It was relatively easy and saw us do a ferry from river right to an eddy on river left. One more ferry back to the right and we were through. The next one, where everyone we read about carried, looked awful but it turned out to be cheatable down river right with us tail in and backferrying around some boulders.

We stopped for lunch. I was thrilled that we had avoided a portage and that the rest of the river to the last rapid before Dubawnt Lake would be a float. By now it was really blowing from the north east, the ceiling was down to nothing, and we were getting a steady drizzle. This was not the kind of day that instills confidence when running rapids. Funny how a sunny day makes all rapids look easier.

After lunch we took off, ready for a float. Oops. We came to a double S turn that no one had even mentioned .... and it was screamin' big. Tons of volume right now and we had to do 2 front ferries through big pushy stuff. I actually got that "what the hell am I doing out here?" feeling on one ferry. It was no joke. If you dumped here you wouldn't get out for miles - if at all.

This must be really HIGH volume. Neither of the other groups mentioned this section. Besides, the dock back at Wholdai Lake was a foot under water. One group from Camp Widgiwagan said "the river picks up speed from here." Understated or what? It's like a huge freight train from Nicholson Lake. Very reminiscent of the Coppermine River at Sandstone or Escape Rapids ....big and pushy like crazy!

Anyway, we lived. We made 18 miles in spite of all the wind and scouting of rapids. We are now camped right beside river's edge in a spectacular spot. The weather is horrid, wet and freezing cold, sky gray and a fine mist of rain, wind strong and still from the north east. I doubt we will be moving tomorrow. Even if we did, the second we get to Dubawnt we would be stopped dead, and it's only 20 miles away. If there is ice on Dubawnt it will all be pushed against the west shore and we will have to wait for a west wind to move it. This is highly likely given that other groups, Tyrell included, have been stopped by ice in early August.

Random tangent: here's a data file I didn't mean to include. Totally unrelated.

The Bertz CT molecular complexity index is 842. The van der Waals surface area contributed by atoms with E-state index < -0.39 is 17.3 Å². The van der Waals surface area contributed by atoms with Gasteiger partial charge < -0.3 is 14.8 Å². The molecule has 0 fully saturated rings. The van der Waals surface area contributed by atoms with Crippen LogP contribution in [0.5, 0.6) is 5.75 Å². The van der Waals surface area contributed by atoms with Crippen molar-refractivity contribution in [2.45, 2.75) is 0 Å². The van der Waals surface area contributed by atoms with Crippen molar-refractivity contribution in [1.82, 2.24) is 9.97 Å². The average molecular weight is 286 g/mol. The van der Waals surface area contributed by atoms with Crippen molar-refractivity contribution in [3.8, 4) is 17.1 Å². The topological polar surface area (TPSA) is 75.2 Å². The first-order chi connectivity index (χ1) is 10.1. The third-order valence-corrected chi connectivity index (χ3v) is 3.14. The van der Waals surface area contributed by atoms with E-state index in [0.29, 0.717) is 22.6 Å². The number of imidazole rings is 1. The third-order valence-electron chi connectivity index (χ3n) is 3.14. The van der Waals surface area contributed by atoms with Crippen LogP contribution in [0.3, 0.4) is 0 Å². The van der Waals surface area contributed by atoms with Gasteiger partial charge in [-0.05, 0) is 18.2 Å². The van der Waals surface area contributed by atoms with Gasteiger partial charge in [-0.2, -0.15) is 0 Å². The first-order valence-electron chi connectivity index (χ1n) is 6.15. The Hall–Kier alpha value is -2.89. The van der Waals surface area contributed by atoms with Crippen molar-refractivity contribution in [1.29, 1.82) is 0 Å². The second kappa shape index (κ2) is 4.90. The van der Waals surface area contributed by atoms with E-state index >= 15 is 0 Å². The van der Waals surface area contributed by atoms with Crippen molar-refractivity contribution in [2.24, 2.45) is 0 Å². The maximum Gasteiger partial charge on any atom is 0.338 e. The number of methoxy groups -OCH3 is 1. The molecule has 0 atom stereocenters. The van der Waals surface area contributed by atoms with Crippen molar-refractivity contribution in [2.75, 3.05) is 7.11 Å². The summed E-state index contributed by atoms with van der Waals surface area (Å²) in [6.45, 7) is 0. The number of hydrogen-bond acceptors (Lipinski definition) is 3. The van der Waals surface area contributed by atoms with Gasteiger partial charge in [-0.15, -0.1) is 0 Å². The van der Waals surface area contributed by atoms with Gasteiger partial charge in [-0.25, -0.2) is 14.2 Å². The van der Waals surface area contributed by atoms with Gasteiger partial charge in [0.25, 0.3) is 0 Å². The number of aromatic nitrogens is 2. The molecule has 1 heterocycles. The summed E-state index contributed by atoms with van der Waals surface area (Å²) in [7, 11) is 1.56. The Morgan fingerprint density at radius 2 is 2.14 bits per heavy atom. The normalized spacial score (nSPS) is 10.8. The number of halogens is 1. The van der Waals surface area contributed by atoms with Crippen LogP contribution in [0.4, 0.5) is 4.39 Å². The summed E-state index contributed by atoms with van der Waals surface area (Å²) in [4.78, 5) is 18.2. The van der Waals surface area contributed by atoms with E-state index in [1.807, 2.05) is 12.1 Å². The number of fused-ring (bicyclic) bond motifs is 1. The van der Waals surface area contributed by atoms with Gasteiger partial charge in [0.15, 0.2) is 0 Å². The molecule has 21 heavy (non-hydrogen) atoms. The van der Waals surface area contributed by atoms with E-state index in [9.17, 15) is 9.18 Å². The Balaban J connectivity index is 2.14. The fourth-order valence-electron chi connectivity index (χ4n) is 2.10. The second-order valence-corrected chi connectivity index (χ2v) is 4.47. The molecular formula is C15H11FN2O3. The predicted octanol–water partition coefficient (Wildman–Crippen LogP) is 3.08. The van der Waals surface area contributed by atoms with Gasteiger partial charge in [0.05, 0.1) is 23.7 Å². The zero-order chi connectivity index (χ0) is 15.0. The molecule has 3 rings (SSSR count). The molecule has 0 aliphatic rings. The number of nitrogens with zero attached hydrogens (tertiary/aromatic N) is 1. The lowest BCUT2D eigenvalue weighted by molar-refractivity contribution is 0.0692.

Besides, weather aside, this is a great place to be wind bound I caught 10 trout in about 15 casts and the last one was over 18 pounds. We are eating it with sour cream and chives, noodles and bannock. Nice and toasty under the tarp, all bundled up in fleece and warmed by a nice little fire from the Sierra Zip Wood stove. These are great little critters ... aside from the base which I immediately re-designed, it is an awesome idea for the tundra.

Time to eat more Thlewazane (Dene for trout)

Friday July 20
The question has sprung to mind more than once today ... " What the hell are we doing here anyway?"

It is just over 45 degrees, the skies are leaden gray, and a fine mist of rain has been coming down for the last 24 hours. The wind from the north east shows no sign of letting up.

On the plus side, we are warm and dry in down sleeping bags and a tent that laughs at this weather, we have lots to eat, and I caught a slug of grayling of which 2 chose to come to lunch.

Went for a walk in the nearby hills and found another nest of peregrine falcons. Should have mentioned yesterday that this section of river is truly spectacular. The south shore is a mountainous mix of cliffs and rock studded hills, while the north view is of tundra meadows. We could see for miles from the hilltop.

I think what makes this come to life for us both is the absence of people and development. With nothing to suspend your disbelief, you can easily see a band of nomadic Dene trooping along in their quest for Idthen ... caribou. If you want to read two good books about this land and its history get David Pelly's books "Thelon-A River Sanctuary" and "Kazan"

As nice as this is, I would like to see the sun again. We have one set of notes with us by the Harmuths. They were stuck about here for 5 days and then on Dubawnt for 6 more days. When Eric Morse did the first recreational trip on the Thelon, his party was stuck at Beverley Lake for 10 days.

Now, at 6:00 pm, there is a band of light sky on the east horizon. This is good .

I am still mystified about being able to sit in my tent and, type on my PALM, and then send e-mail with the GLOBALSTAR satellite phone. It still feels Star Trekkie to me.

Dubawnt River Map & Trip Outline